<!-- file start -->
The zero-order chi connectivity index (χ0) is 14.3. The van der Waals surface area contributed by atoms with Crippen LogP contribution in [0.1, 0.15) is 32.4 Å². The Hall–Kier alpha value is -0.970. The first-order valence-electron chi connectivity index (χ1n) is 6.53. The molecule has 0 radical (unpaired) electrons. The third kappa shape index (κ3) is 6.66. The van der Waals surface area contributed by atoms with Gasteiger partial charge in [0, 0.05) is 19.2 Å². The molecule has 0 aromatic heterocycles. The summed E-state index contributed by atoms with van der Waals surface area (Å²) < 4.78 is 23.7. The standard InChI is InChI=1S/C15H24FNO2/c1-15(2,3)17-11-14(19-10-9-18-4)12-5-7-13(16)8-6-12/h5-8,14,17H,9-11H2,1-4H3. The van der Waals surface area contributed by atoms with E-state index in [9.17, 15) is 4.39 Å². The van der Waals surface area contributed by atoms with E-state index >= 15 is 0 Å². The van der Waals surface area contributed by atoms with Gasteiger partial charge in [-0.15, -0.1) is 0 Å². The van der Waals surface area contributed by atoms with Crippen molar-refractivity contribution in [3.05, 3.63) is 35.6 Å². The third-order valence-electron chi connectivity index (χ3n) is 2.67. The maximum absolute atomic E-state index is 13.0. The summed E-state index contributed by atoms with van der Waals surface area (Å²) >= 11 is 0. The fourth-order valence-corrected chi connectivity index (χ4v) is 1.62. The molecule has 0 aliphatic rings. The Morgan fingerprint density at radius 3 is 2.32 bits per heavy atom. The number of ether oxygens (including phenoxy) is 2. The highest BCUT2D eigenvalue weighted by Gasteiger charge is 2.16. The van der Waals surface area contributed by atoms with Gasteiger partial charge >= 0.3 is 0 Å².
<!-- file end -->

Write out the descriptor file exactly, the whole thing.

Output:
The zero-order chi connectivity index (χ0) is 14.3. The van der Waals surface area contributed by atoms with Crippen LogP contribution in [0.1, 0.15) is 32.4 Å². The Hall–Kier alpha value is -0.970. The first-order valence-electron chi connectivity index (χ1n) is 6.53. The molecule has 0 radical (unpaired) electrons. The third kappa shape index (κ3) is 6.66. The van der Waals surface area contributed by atoms with Gasteiger partial charge in [0, 0.05) is 19.2 Å². The molecule has 0 aromatic heterocycles. The summed E-state index contributed by atoms with van der Waals surface area (Å²) < 4.78 is 23.7. The standard InChI is InChI=1S/C15H24FNO2/c1-15(2,3)17-11-14(19-10-9-18-4)12-5-7-13(16)8-6-12/h5-8,14,17H,9-11H2,1-4H3. The van der Waals surface area contributed by atoms with E-state index in [9.17, 15) is 4.39 Å². The van der Waals surface area contributed by atoms with E-state index >= 15 is 0 Å². The van der Waals surface area contributed by atoms with Gasteiger partial charge in [-0.15, -0.1) is 0 Å². The van der Waals surface area contributed by atoms with Crippen molar-refractivity contribution in [3.05, 3.63) is 35.6 Å². The third-order valence-electron chi connectivity index (χ3n) is 2.67. The maximum absolute atomic E-state index is 13.0. The summed E-state index contributed by atoms with van der Waals surface area (Å²) >= 11 is 0. The fourth-order valence-corrected chi connectivity index (χ4v) is 1.62. The molecule has 0 aliphatic rings. The Morgan fingerprint density at radius 3 is 2.32 bits per heavy atom. The number of ether oxygens (including phenoxy) is 2. The highest BCUT2D eigenvalue weighted by Gasteiger charge is 2.16. The van der Waals surface area contributed by atoms with Gasteiger partial charge >= 0.3 is 0 Å².